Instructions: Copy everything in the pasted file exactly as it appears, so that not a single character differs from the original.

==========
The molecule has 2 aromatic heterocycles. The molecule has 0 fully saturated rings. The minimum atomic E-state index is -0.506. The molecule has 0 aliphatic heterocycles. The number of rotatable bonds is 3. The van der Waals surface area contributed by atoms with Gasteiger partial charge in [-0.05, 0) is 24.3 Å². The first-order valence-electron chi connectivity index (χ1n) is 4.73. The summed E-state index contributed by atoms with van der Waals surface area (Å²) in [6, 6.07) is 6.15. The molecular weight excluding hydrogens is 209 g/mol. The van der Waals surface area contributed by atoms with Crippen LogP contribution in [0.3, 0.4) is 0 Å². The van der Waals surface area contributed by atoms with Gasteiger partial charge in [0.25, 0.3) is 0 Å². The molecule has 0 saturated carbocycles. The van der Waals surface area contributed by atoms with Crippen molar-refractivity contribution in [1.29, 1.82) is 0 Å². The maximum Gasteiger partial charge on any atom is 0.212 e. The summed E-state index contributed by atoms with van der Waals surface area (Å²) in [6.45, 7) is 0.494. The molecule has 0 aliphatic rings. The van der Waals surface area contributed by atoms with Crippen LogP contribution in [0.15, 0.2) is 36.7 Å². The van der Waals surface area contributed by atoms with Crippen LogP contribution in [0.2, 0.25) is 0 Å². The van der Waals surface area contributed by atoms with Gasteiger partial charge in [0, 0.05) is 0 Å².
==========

The molecule has 2 aromatic heterocycles. The molecule has 0 fully saturated rings. The minimum atomic E-state index is -0.506. The molecule has 0 aliphatic heterocycles. The number of rotatable bonds is 3. The van der Waals surface area contributed by atoms with Gasteiger partial charge in [-0.05, 0) is 24.3 Å². The first-order valence-electron chi connectivity index (χ1n) is 4.73. The summed E-state index contributed by atoms with van der Waals surface area (Å²) in [6, 6.07) is 6.15. The molecular weight excluding hydrogens is 209 g/mol. The van der Waals surface area contributed by atoms with Crippen LogP contribution in [0.3, 0.4) is 0 Å². The van der Waals surface area contributed by atoms with Gasteiger partial charge in [0.25, 0.3) is 0 Å². The molecule has 0 saturated carbocycles. The van der Waals surface area contributed by atoms with Crippen molar-refractivity contribution in [1.29, 1.82) is 0 Å². The maximum Gasteiger partial charge on any atom is 0.212 e. The summed E-state index contributed by atoms with van der Waals surface area (Å²) in [6.45, 7) is 0.494. The molecule has 0 aliphatic rings. The van der Waals surface area contributed by atoms with Crippen LogP contribution in [0.15, 0.2) is 36.7 Å². The van der Waals surface area contributed by atoms with Crippen LogP contribution in [0.2, 0.25) is 0 Å². The van der Waals surface area contributed by atoms with Gasteiger partial charge in [0, 0.05) is 0 Å².